In the U.S. (the land of Manifest Destiny), we put a lot of emphasis on property and ownership. We want to know whose idea that was, who was there first, and who owns it now. While it’s a fun exercise to retrace the history and origins of ownership–“Thy shall not steal” from the Ten Commandments, Aristotle’s assertion that “when men own something in common it is least cared for,” Locke’s social contract, etc.–and it’s equally fun (and convenient) to celebrate the landmark achievements of specific individuals, something is lost when we do so. When Time put Charles Lindberg, Mahatma Gandhi, Andy Grove, or Jeffrey P. Bezos on the cover as the Person of the Year, it mythologized the idea that those individuals stood alone. When Fortune makes Elon Musk, Angela Ahrendts, or Larry Page the Person of the Year, it would seem like the employees at Tesla (6,000), Burberry (9,000) and Google (50,000) are merely along for the ride.
Success is never a solo act. It requires so many just for you to exist and grow.
According to Mel Robbins in her Tedx Talk in San Francisco, you had a 1 in 400 trillion chance of being born. Think about all the trials your ancestors went through–plagues, wars, and famines–and how many strokes of luck went their/your way. You could have been snuffed out by a sword fight, the Bubonic plague, or a fall down a well. Now think about how many chance encounters and deliberate ones came together for you to be conceived. A missed train or a glance in the wrong direction and, suddenly, you never happened.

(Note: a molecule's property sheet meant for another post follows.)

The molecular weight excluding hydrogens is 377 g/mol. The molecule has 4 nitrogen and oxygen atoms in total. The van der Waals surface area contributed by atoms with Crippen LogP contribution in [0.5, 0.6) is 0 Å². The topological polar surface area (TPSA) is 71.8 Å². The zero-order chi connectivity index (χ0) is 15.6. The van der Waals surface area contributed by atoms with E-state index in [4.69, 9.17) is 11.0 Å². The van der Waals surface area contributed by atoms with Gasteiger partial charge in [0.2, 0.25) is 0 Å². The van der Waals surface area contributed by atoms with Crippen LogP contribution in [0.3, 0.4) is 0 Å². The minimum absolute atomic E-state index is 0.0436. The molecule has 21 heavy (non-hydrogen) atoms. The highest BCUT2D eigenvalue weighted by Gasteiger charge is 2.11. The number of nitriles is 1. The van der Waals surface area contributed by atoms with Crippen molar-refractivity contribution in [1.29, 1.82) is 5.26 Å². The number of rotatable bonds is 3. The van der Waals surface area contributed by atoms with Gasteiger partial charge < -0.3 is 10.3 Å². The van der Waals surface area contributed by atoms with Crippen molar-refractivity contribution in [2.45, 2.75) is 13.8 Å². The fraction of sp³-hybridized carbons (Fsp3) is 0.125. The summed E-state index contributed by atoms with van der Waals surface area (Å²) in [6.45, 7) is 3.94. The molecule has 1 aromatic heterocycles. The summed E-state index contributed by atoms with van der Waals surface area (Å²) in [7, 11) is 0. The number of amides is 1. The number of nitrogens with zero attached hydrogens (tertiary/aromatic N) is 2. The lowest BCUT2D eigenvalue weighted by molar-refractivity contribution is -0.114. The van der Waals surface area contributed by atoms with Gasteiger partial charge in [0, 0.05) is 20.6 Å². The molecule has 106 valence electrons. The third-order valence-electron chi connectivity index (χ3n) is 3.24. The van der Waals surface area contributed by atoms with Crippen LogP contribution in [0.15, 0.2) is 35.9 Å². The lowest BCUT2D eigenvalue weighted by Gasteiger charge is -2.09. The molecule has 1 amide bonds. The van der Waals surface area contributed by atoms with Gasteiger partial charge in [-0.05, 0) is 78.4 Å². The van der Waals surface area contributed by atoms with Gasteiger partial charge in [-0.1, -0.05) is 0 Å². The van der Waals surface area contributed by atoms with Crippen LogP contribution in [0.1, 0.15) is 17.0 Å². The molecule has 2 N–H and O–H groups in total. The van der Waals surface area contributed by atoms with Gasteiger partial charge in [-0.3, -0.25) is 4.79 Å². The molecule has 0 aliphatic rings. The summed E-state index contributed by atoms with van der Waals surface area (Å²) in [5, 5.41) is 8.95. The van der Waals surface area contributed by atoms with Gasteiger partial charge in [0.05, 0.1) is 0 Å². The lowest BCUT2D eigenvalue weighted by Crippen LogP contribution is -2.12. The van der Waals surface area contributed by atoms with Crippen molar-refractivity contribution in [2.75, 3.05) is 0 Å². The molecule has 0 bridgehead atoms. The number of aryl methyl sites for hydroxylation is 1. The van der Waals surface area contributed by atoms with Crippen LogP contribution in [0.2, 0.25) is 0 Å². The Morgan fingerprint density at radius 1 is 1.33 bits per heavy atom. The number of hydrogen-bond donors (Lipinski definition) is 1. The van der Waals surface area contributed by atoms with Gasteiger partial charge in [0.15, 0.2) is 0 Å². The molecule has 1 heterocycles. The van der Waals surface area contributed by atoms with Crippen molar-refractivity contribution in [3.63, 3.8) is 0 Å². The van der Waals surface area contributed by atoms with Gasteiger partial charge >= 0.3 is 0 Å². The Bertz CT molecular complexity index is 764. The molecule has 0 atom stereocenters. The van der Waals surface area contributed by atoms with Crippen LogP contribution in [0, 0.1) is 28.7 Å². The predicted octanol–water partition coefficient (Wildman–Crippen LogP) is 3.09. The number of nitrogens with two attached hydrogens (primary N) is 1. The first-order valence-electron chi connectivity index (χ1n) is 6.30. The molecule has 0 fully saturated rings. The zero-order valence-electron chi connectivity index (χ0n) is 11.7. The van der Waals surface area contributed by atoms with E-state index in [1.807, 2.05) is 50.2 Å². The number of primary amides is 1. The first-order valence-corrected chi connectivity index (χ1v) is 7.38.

Like people, ideas are born. And, like people, ideas are usually the product of good fortune, hard work, and a long list of contributors. An idea in your head had its origin well before your synapses sparked the thought. Your language, mental models, processes, inspiration, and creativity came long before you. They helped give form to your idea.
The great leaders understand that their success is the product of others’ work, creativity, and dedication, not just their own. They know their success comes from people showing up for work even when their parents or children were sick, or when the snowplows created 9-foot snowbanks and they had to shovel their way out. These people persevered out of a sense of obligation to their dependents or out of a sense of moral duty even when their bosses made it difficult or nearly unbearable. And leaders don’t own the market on great ideas. Their success often hinges on their willingness to seek and listen to ideas from all levels of their organization.
Many in our culture believe in the Ayn Rand fairytale that there is a John Galt at the head of every successful organization, but that’s simply not true and it gives leaders too much credit. Leaders shouldn’t get the credit for people moving freighters or building great pyramids. They should get some credit, but certainly not all or even most. Often people achieve in spite of poor leadership.
Success is never a solo act, except in the imaginations of narcissists.
Recognize those that came before you and those who are with you now. And take a moment to think of the 30,000 people (all those many, many individuals) who built the great pyramid of Giza. They deserve to be recognized.